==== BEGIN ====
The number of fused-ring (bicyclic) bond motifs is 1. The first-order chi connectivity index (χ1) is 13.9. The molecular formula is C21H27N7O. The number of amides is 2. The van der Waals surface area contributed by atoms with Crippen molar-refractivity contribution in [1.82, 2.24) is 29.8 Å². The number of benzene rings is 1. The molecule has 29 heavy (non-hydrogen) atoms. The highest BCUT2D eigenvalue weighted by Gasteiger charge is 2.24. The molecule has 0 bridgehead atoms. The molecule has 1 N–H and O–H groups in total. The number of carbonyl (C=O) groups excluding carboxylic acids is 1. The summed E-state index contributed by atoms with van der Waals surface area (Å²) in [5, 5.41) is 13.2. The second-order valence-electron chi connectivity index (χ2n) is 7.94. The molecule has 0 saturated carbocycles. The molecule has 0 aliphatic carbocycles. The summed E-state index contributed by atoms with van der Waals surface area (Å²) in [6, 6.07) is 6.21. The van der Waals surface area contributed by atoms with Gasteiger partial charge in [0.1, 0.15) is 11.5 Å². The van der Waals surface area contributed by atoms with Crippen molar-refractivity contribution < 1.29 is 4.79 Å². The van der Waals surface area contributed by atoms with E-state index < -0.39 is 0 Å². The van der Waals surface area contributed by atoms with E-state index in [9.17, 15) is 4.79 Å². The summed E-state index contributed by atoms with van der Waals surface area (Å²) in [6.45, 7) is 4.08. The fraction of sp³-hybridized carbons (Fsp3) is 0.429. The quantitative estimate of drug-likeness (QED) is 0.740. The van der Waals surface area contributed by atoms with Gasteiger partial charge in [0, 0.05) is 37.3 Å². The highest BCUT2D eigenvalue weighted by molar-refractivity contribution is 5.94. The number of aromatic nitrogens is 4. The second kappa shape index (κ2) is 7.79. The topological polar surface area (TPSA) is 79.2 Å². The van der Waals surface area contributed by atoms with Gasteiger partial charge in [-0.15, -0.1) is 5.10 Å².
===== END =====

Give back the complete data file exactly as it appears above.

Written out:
The number of fused-ring (bicyclic) bond motifs is 1. The first-order chi connectivity index (χ1) is 13.9. The molecular formula is C21H27N7O. The number of amides is 2. The van der Waals surface area contributed by atoms with Crippen molar-refractivity contribution in [1.82, 2.24) is 29.8 Å². The number of benzene rings is 1. The molecule has 29 heavy (non-hydrogen) atoms. The highest BCUT2D eigenvalue weighted by Gasteiger charge is 2.24. The molecule has 0 bridgehead atoms. The molecule has 1 N–H and O–H groups in total. The number of carbonyl (C=O) groups excluding carboxylic acids is 1. The summed E-state index contributed by atoms with van der Waals surface area (Å²) in [5, 5.41) is 13.2. The second-order valence-electron chi connectivity index (χ2n) is 7.94. The molecule has 0 saturated carbocycles. The molecule has 0 aliphatic carbocycles. The summed E-state index contributed by atoms with van der Waals surface area (Å²) in [6, 6.07) is 6.21. The van der Waals surface area contributed by atoms with Gasteiger partial charge in [0.1, 0.15) is 11.5 Å². The van der Waals surface area contributed by atoms with Crippen molar-refractivity contribution < 1.29 is 4.79 Å². The van der Waals surface area contributed by atoms with E-state index < -0.39 is 0 Å². The van der Waals surface area contributed by atoms with E-state index in [9.17, 15) is 4.79 Å². The summed E-state index contributed by atoms with van der Waals surface area (Å²) in [6.45, 7) is 4.08. The fraction of sp³-hybridized carbons (Fsp3) is 0.429. The quantitative estimate of drug-likeness (QED) is 0.740. The van der Waals surface area contributed by atoms with Gasteiger partial charge in [0, 0.05) is 37.3 Å². The highest BCUT2D eigenvalue weighted by molar-refractivity contribution is 5.94. The number of aromatic nitrogens is 4. The second kappa shape index (κ2) is 7.79. The topological polar surface area (TPSA) is 79.2 Å². The van der Waals surface area contributed by atoms with Gasteiger partial charge in [-0.15, -0.1) is 5.10 Å².